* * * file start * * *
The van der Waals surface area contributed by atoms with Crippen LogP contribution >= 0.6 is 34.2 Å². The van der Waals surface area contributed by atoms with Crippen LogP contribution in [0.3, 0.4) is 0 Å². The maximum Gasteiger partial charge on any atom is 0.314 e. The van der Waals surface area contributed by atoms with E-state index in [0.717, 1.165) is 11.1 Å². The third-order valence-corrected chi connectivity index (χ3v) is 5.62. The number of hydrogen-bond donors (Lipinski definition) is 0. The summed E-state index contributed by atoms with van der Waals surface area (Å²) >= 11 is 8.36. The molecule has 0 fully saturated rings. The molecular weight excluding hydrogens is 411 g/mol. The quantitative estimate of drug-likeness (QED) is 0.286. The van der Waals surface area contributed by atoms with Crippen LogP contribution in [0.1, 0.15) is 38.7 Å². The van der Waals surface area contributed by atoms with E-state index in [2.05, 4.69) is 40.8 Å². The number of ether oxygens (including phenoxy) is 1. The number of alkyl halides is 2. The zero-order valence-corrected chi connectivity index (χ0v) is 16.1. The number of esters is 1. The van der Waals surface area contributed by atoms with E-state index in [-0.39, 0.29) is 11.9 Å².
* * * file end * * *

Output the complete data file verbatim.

The van der Waals surface area contributed by atoms with Crippen LogP contribution >= 0.6 is 34.2 Å². The van der Waals surface area contributed by atoms with Crippen LogP contribution in [0.3, 0.4) is 0 Å². The maximum Gasteiger partial charge on any atom is 0.314 e. The van der Waals surface area contributed by atoms with E-state index in [0.717, 1.165) is 11.1 Å². The third-order valence-corrected chi connectivity index (χ3v) is 5.62. The number of hydrogen-bond donors (Lipinski definition) is 0. The summed E-state index contributed by atoms with van der Waals surface area (Å²) >= 11 is 8.36. The molecule has 0 fully saturated rings. The molecular weight excluding hydrogens is 411 g/mol. The quantitative estimate of drug-likeness (QED) is 0.286. The van der Waals surface area contributed by atoms with Crippen LogP contribution in [0.1, 0.15) is 38.7 Å². The van der Waals surface area contributed by atoms with E-state index in [2.05, 4.69) is 40.8 Å². The number of ether oxygens (including phenoxy) is 1. The number of alkyl halides is 2. The zero-order valence-corrected chi connectivity index (χ0v) is 16.1. The number of esters is 1. The van der Waals surface area contributed by atoms with E-state index in [-0.39, 0.29) is 11.9 Å².